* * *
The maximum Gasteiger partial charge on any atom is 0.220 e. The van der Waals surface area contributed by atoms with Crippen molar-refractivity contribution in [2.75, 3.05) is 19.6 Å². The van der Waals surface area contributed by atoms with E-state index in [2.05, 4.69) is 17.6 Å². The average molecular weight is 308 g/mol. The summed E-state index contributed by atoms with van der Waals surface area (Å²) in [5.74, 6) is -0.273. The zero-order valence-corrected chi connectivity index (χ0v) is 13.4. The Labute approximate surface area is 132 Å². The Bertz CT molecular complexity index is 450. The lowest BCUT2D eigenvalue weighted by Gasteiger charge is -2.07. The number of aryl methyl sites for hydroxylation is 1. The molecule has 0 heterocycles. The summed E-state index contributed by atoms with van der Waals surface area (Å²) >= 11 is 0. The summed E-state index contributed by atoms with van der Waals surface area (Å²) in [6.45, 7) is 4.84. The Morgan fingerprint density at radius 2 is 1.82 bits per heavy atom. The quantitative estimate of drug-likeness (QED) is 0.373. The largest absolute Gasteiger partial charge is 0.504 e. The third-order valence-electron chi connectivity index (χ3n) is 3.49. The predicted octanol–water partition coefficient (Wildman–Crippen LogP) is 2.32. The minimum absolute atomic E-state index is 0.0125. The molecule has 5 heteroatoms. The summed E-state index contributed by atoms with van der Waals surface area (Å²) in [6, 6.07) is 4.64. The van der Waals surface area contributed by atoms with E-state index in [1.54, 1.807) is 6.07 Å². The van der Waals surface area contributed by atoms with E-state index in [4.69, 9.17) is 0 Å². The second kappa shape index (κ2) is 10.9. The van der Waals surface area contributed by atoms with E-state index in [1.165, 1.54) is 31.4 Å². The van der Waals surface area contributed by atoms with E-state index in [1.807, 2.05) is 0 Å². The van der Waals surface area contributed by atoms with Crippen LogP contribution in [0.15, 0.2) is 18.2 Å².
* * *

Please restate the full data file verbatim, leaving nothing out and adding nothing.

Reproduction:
The maximum Gasteiger partial charge on any atom is 0.220 e. The van der Waals surface area contributed by atoms with Crippen molar-refractivity contribution in [2.75, 3.05) is 19.6 Å². The van der Waals surface area contributed by atoms with E-state index in [2.05, 4.69) is 17.6 Å². The average molecular weight is 308 g/mol. The summed E-state index contributed by atoms with van der Waals surface area (Å²) in [5.74, 6) is -0.273. The zero-order valence-corrected chi connectivity index (χ0v) is 13.4. The Labute approximate surface area is 132 Å². The Bertz CT molecular complexity index is 450. The lowest BCUT2D eigenvalue weighted by Gasteiger charge is -2.07. The number of aryl methyl sites for hydroxylation is 1. The molecule has 0 heterocycles. The summed E-state index contributed by atoms with van der Waals surface area (Å²) >= 11 is 0. The summed E-state index contributed by atoms with van der Waals surface area (Å²) in [6.45, 7) is 4.84. The Morgan fingerprint density at radius 2 is 1.82 bits per heavy atom. The quantitative estimate of drug-likeness (QED) is 0.373. The largest absolute Gasteiger partial charge is 0.504 e. The third-order valence-electron chi connectivity index (χ3n) is 3.49. The predicted octanol–water partition coefficient (Wildman–Crippen LogP) is 2.32. The minimum absolute atomic E-state index is 0.0125. The molecule has 5 heteroatoms. The summed E-state index contributed by atoms with van der Waals surface area (Å²) in [6, 6.07) is 4.64. The van der Waals surface area contributed by atoms with E-state index in [1.54, 1.807) is 6.07 Å². The van der Waals surface area contributed by atoms with E-state index in [4.69, 9.17) is 0 Å². The second kappa shape index (κ2) is 10.9. The van der Waals surface area contributed by atoms with E-state index in [1.165, 1.54) is 31.4 Å². The van der Waals surface area contributed by atoms with E-state index in [1.807, 2.05) is 0 Å². The van der Waals surface area contributed by atoms with Crippen LogP contribution in [0.15, 0.2) is 18.2 Å².